While the fees account for less than 10% of total station revenue, retransmission payments have been growing rapidly. CBS-owned stations, for example, almost tripled their fees, from 45 cents a month per subscriber in 201141 to $1.22 this year.42

SNL Kagan estimates that by 2018, retransmission revenue will be more than 20% of TV stations’ ad revenues, more than double what it is now.43

8-Retransmission Fees for Local Television Signals

The gains in retransmission fees were not won without a fight. More stations than ever went to the mat to demand that distribution systems pay more for their signals when agreements came up for renewal. According to the American Television Alliance, which represents distribution systems, viewers faced local channel blackouts from protesting stations in 80 markets in 2012, compared to 51 the year before and just 12 in 2010.44

Some of the most acrid disputes involved Dish Network, whose new AutoHop feature allows users to skip commercials when watching programs recorded from broadcast channels. CBS, NBC and Fox have sued Dish, claiming copyright violations.  In August, Dish accused the Sinclair broadcast group of “corporate greed” for demanding higher payments. Sinclair threatened to pull all 74 of its local stations from the satellite network before the dispute was resolved.45

One reason stations have pushed so hard for higher fees is that they have to share some of that income with their networks in the form of reverse compensation, and new affiliate deals have included significant increases.  “We used to be paying them and now they’re paying us,” said the CBS chief executive, Les Moonves. Within the next five years, Moonves estimated that CBS alone would bring in at least $1 billion a year in retransmission fees from network-owned stations and reverse compensation from affiliates.46

The importance of retransmission revenue to the bottom line explains why broadcasters are suing to block Aereo, a new service that lets users watch live TV over the internet.  Aereo, currently available only in New York City, uses an array of antennas to distribute local stations’ signals to online subscribers and pays the broadcasters nothing. “They’re charging a fee for content that they do not own,” said Dennis Wharton of the National Association of Broadcasters. “They’re charging $12 a month for the service and not sharing any of the revenue with the content creators.””47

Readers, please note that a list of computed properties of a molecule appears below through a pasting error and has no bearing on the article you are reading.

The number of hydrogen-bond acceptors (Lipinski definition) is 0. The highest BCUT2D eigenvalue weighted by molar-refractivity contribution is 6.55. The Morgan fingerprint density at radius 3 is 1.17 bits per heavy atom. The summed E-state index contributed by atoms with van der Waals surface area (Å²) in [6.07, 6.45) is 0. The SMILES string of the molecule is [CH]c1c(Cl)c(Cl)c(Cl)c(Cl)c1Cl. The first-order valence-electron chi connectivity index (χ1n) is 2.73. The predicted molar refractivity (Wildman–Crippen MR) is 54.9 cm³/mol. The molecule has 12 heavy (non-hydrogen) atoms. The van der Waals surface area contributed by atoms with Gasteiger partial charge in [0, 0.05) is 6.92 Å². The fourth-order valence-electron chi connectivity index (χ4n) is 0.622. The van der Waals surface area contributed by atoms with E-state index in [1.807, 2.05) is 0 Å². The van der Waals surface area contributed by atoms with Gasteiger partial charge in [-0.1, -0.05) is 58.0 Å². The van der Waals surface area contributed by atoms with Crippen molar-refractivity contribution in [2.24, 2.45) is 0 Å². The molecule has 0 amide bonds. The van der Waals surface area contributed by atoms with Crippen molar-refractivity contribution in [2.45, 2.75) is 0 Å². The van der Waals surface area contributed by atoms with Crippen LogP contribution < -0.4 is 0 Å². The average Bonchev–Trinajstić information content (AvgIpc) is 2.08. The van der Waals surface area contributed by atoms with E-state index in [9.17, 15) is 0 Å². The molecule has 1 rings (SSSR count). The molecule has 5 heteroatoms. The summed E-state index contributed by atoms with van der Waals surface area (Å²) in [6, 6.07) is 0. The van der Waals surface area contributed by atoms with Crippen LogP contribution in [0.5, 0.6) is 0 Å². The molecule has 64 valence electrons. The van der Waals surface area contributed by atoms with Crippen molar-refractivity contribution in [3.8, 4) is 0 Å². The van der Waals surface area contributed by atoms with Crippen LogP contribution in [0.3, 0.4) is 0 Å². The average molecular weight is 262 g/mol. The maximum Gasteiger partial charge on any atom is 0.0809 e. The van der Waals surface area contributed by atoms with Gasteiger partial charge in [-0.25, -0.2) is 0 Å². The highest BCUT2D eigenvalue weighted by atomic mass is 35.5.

If Aereo wins the case, the service is expected to expand to additional markets and could eventually up-end the current retransmission payment structure, according to media analyst Vijay Jayant of the International Strategy and Investment Group.48

Digital Revenue

Local television makes only a small percentage of its revenue from digital advertising, and while the total is growing, the rate of growth has slowed considerably. BIA/Kelsey estimates that total digital revenue for local TV stations grew by 10% in 2012, less than half the rate of the year before.49 And that 10% rate is less than the estimated growth for newspapers or internet-only companies, according to Borrell Associates, a firm that studies local online ad buys.50 9-Local TV Share of Local Online Advertising Flat in 2012


For the typical TV station group, online and mobile ads bring in about 3% of total revenue, according to Mark Fratrik, a vice president of BIA/Kelsey. The firm expects that percentage to inch up to around 4% by 2016. 51

Some stations already are well ahead of that mark, however. WMUR, the Hearst-owned station in Manchester, N.H., reports that it generates close to 10% of its total revenue from digital. It has the most-visited website in the state and one major advantage most stations do not: no local TV competitors. “We have big TV ratings,” said its general manager, Jeff Bartlett. “We use those ratings to push our Internet offerings. It’s a big promotional platform.”52